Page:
Mesmerising Mawlynnlong

Tripoto
Photo of Mesmerising Mawlynnlong 1/5 by Gargee Sarma Boruah
Root Bridge
Photo of Mesmerising Mawlynnlong 2/5 by Gargee Sarma Boruah
Hut
Photo of Mesmerising Mawlynnlong 3/5 by Gargee Sarma Boruah
Photo of Mesmerising Mawlynnlong 4/5 by Gargee Sarma Boruah
The Skywalk
Photo of Mesmerising Mawlynnlong 5/5 by Gargee Sarma Boruah

It was a chilly December evening in 2011, when after an exhilarating drive along winding mountain roads of Meghalaya, we reached Mawlynnlong. The decision to visit the place was impromptu. My husband and I were in Shillong and wanted to extend our stay in Meghalaya. As we had already seen most of Shillong and had been to Cherrapunjee as well, we wanted to explore a place we had never been before. After a little brainstorming, we zeroed in onMawlynnlong.

It is lovely village nestled in the lap of the East Khasi hills. It is located about 90 km from Shillong and lies along the Dawki border between India and Bangladesh.

We started from Shillong in the afternoon. It is a 3-4 hours drive from Shillong but as we didn’t know the route and had to rely on passersby to give us directions, it took us a little longer to reach our destination.

We were greeted warmly by a local youth and were taken to our cottage which we had booked earlier. It was a stilt cottage supported by bamboo poles and was entirely made of bamboo. We were told it was designed like a traditional Khasi house for a more authentic feel. It had a porch, a living room, kitchen and two bedrooms with bamboo beds. The bathroom has an ingenious plumbing system. There was no overhead water reservoir, and the water was pumped directly from a nearby stream!

We were hungry and went to one of the local eateries to have our dinner. It was run by a Khasi family and the lady of the house cooked our dinner herself. Home cooked food away from home! What more can one ask for?

After our hearty meal, we decided to call it a day. We were woken up the next morning by the chirping of birds. Having lived in urban areas all our lives where we are jostled out of our sleep by the piercing sound of alarm clocks, it was a refreshing way to get out of bed. We had a simple breakfast and got ready to saunter through the streets of the village.

The first thing I noticed was how squeaky clean the village looked! Dustbins made of bamboo called “Thapa” are placed in every nook and corner. The garbage is collected and put into a pit and later used manure. With such a penchant for cleanliness among its residents, it’s not surprising that Mawlynnlong was adjudged Asia’s cleanest village in 2003 by Discover India magazine.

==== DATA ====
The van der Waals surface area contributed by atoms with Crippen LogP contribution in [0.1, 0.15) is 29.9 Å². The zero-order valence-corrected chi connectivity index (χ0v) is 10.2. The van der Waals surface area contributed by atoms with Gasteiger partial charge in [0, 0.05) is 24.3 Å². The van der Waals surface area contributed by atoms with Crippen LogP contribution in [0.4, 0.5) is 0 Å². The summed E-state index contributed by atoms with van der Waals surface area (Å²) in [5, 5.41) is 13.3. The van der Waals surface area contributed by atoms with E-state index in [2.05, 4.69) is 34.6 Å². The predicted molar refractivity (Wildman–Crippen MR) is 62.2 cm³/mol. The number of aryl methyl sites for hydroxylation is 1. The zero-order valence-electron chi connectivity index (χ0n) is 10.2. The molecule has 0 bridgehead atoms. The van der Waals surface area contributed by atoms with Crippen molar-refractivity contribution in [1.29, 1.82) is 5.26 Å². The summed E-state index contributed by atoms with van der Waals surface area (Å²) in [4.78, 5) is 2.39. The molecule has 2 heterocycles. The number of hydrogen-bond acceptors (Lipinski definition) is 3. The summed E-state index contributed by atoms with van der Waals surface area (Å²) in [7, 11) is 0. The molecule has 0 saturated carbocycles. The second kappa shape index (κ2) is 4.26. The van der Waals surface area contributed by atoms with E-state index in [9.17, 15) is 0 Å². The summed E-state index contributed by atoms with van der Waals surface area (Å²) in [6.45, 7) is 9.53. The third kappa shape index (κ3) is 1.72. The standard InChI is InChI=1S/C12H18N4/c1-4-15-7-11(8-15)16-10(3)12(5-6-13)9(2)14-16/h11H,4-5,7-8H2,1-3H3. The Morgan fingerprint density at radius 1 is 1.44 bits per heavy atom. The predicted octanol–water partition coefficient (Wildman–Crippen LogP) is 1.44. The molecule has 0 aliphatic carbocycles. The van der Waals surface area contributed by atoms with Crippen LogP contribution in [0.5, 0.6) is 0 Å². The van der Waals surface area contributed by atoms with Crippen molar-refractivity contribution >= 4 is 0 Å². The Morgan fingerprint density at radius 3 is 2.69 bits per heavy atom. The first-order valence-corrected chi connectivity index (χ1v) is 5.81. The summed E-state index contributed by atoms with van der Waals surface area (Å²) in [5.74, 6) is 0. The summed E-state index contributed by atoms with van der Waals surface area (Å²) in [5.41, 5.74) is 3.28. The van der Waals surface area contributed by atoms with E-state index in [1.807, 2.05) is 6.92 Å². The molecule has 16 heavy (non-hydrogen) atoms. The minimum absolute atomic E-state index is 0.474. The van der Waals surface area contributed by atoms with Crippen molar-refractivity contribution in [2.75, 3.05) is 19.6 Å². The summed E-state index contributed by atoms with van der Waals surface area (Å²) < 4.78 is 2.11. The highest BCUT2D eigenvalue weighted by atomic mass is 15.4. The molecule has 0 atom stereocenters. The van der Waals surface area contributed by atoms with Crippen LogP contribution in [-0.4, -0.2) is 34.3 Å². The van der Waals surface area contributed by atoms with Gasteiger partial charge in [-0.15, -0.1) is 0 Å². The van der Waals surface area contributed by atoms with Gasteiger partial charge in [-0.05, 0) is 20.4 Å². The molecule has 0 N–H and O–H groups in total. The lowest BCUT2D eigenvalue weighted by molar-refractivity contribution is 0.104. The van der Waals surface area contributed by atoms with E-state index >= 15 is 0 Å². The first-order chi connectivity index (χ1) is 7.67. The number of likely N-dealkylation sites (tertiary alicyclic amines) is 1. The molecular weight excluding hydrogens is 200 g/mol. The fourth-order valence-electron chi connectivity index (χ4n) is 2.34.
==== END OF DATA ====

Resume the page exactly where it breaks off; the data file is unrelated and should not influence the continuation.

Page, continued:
The little village is a nature lover’s dream come true. Take a stroll around the village and you will be surprised to find varieties of plants that you have read only in textbooks like the pitcher plant! We also saw several rocks with cavities in them. We were told that these holes were caused by heavy rainfall. We were surprised to learn that the village, in fact, derives its name from these rock holes. ‘Mawlynnlong’ in Khasi language means holes in rocks!

Talking about rocks reminds me of another point of interest in the village – the Natural Balancing Rock. Located near the entrance of the village, it is actually two rocks - a smaller rock supporting a much larger one! In the pre-Christian era, it was worshipped as a deity by the villagers. Today, the villagers are mostly Christians. They have a lovely church that accentuates the quaint charm of the village.

The villagers have also built an 85 feet high skywalk. It is no mean feat given that they used only bamboo and jute to construct this tall and sturdy structure! The skywalk offers an amazing panoramic view of the village. If you are lucky, on a clear day you can also see the Dawki border between India and Bangladesh.

Just a stone’s throw away from Mawlynnlong is another village- Riwai, known for its living root bridge. You will find many such root bridges in other parts of Meghalaya as well. These are suspension bridges built using an indigenous technique. The villagers use the hollowed out trunk of betel nut tree to create a unique root guidance system. The tree trunk is placed at the gap between the two sides of the stream and the secondary roots of trees like banyan or rubber are trained to grow inside the trunk. When the roots reach the other side, they are allowed to take root in the soil. This process can take up to 15 years, but it’s worth the wait because these bridges usually last for hundreds of years!

We were tired after all the sight- seeing. We had dinner at the same family-run stall. This time, we were also served an incredibly tasty tomato chutney with our dal and chawal. The lady was kind enough to share the recipe with me.

Next morning we left Mawlynnlong. On our way back I kept thinking that the lovely village was the perfect place to visit if you want to forget your everyday woes and lose yourself in the lap of nature. I would like to visit it again.

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